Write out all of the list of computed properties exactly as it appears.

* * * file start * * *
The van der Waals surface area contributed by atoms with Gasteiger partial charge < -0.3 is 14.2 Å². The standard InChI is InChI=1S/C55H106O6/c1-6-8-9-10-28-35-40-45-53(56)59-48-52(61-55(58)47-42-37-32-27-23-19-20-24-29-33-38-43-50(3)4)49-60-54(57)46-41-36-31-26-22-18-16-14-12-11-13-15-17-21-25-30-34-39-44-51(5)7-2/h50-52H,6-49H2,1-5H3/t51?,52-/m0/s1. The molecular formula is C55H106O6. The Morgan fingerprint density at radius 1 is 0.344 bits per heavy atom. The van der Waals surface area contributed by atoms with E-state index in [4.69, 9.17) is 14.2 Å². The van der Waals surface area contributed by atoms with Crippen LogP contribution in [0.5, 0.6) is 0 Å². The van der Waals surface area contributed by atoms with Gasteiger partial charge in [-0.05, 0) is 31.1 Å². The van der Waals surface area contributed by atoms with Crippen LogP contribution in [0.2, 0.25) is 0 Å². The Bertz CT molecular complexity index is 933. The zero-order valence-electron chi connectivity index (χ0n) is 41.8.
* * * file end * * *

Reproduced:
The van der Waals surface area contributed by atoms with Gasteiger partial charge < -0.3 is 14.2 Å². The standard InChI is InChI=1S/C55H106O6/c1-6-8-9-10-28-35-40-45-53(56)59-48-52(61-55(58)47-42-37-32-27-23-19-20-24-29-33-38-43-50(3)4)49-60-54(57)46-41-36-31-26-22-18-16-14-12-11-13-15-17-21-25-30-34-39-44-51(5)7-2/h50-52H,6-49H2,1-5H3/t51?,52-/m0/s1. The molecular formula is C55H106O6. The Morgan fingerprint density at radius 1 is 0.344 bits per heavy atom. The van der Waals surface area contributed by atoms with E-state index in [4.69, 9.17) is 14.2 Å². The van der Waals surface area contributed by atoms with Crippen LogP contribution in [0.5, 0.6) is 0 Å². The van der Waals surface area contributed by atoms with Gasteiger partial charge in [-0.05, 0) is 31.1 Å². The van der Waals surface area contributed by atoms with Crippen LogP contribution in [0.2, 0.25) is 0 Å². The Bertz CT molecular complexity index is 933. The zero-order valence-electron chi connectivity index (χ0n) is 41.8.